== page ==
If you have prediabetes, “what to eat for dessert,” is likely a common thought you might have. Luckily, we have a solution for you.

First, know that you’re not alone. The Centers for Disease Control and Prevention (CDC) estimates that more than 1 in 3 American adults have prediabetes. Prediabetes is a condition where blood sugars are higher than normal, but not high enough to be diabetes. More specifically, prediabetes is usually diagnosed when fasting blood sugars are between 100 mg/dl to 125 mg/dl and/or an HbA1C between 5.7% to 6.4%.

Prediabetes happens when cells in your body don’t respond to insulin in the way they should, so glucose (sugar) remains in the blood rather than being used by the cells for energy. If left untreated, prediabetes can develop into type 2 diabetes.

While there are a few factors you can’t control—like family history and age—making healthy changes to your diet and lifestyle can greatly reduce the occurrence of prediabetes, or keep it from developing into type 2 diabetes. When people want to start eating healthier to maintain good blood sugar control, they might be told to reduce their intake of carbohydrates and sugar.

So, the question that comes into play: Can people with prediabetes eat dessert, or do they have to forgo sweet treats altogether? The good news is that you can still enjoy dessert, you may just need to take more factors into consideration.

Here you’ll find a comprehensive guide for all you need to know about dessert for prediabetes, including 15 healthy and delicious prediabetes desserts you can enjoy that are all found on the PlateJoy app.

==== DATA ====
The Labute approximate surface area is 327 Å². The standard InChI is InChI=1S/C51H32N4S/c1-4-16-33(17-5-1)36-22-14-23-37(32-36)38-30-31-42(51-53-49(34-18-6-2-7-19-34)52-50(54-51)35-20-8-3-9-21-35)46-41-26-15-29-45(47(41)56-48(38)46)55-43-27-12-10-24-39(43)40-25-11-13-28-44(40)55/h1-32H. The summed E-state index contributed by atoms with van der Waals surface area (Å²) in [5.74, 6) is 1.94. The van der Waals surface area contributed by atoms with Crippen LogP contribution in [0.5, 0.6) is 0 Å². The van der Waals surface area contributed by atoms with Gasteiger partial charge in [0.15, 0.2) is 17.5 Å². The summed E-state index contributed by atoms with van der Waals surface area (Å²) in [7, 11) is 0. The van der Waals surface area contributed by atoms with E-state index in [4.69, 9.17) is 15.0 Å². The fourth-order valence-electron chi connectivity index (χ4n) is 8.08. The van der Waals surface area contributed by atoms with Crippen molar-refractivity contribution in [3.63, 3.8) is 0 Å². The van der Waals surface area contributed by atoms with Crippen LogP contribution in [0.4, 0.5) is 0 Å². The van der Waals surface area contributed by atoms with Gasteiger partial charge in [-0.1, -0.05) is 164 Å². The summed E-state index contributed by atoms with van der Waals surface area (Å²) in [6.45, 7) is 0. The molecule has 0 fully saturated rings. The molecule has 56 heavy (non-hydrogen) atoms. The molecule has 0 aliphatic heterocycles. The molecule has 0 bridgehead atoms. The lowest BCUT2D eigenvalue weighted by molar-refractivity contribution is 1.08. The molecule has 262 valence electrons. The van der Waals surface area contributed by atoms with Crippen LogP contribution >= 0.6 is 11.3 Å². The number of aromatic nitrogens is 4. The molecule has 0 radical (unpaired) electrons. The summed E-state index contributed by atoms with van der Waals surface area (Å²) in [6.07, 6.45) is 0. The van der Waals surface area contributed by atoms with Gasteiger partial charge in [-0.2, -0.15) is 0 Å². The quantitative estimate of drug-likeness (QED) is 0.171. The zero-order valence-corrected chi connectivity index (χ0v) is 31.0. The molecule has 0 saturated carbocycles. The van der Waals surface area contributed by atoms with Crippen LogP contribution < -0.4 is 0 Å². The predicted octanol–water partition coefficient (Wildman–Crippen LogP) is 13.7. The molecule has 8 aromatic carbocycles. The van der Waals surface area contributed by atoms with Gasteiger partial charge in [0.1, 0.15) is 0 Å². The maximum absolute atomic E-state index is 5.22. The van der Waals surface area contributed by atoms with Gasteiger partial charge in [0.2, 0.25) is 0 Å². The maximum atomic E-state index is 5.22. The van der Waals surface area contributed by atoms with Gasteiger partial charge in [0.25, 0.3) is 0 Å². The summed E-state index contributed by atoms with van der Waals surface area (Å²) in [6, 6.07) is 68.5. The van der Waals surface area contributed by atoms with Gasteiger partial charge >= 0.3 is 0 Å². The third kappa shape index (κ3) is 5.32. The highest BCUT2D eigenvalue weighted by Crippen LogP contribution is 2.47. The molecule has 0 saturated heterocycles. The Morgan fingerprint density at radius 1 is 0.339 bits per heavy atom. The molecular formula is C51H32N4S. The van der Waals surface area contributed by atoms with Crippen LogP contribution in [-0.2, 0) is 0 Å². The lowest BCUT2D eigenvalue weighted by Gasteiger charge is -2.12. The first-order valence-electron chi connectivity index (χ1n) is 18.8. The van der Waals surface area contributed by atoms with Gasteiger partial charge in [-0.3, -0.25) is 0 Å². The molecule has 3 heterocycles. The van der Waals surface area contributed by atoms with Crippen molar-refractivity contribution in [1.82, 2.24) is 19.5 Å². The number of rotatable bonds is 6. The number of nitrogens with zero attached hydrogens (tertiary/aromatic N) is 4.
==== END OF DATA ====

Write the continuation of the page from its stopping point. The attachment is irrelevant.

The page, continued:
Types of Sugars to Look For

Sugar is a type of carbohydrate, and carbohydrates can raise your blood sugar. Sugar has a more significant effect on blood sugar than complex carbs such as rice, pasta, or oatmeal because sugar is more rapidly absorbed by the body. It’s important to maintain good blood sugar control for the prevention and management of prediabetes and diabetes. There’s even a close link between blood sugar levels and weight loss.

Not all sugars are created equal, and different types have varying effects on blood sugar. The various types of sugars include natural sugars, added sugars, artificial sweeteners, and sugar alcohols.

Some people gravitate toward natural sugars in the hopes of consuming “healthier” sugar, but both natural and added sugars may raise your blood sugar the same amount. An exception is if the sweetener has any fat, protein, or fiber—such as fruits (dates, bananas, applesauce)—that slow down absorption.

Examples of natural sugars include:

  • Agave
  • Fruit
  • Fruit juices
  • Honey
  • Maple syrup
  • Molasses
  • Monk fruit*
  • Stevia*

*Monk fruit is a natural sugar that does not raise blood sugar levels and may even exhibit antidiabetic effects. Stevia an alternative sweetener that’s sweeter than sugar and has been shown to have no impact on blood sugar, insulin levels, or HbA1c.

Added sugars, or sweeteners which are commonly found in food and drinks, offer little to no nutritional value and raise blood sugar instantly. Examples include:

  • Agave
  • Dextrose
  • Fructose
  • Glucose
  • High-fructose corn syrup
  • Honey
  • Lactose
  • Malt syrup
  • Maltodextrin
  • Maple syrup
  • Molasses
  • Sucrose
  • White granulated sugar

Artificial sweeteners have been used by many people with prediabetes and diabetes in an effort to maintain blood sugar control, but research suggests that they may disrupt your gut microbiome and actually raise blood sugar despite having little to no carbohydrates.

Examples of artificial sweeteners include:

  • Acesulfame potassium
  • Aspartame
  • Neotame
  • Saccharin
  • Sucralose

Sugar alcohols are a low-calorie sweetener that has a lesser effect on blood sugar than other carbs. They are typically used as sweetener alternatives for those who are prediabetic or diabetic.

Examples of sugar alcohols include:

  • Erythritol
  • Glycerol
  • Lactitol
  • Maltitol
  • Mannitol
  • Sorbitol
  • Xylitol

How to Read Nutrition Labels on Desserts for Prediabetes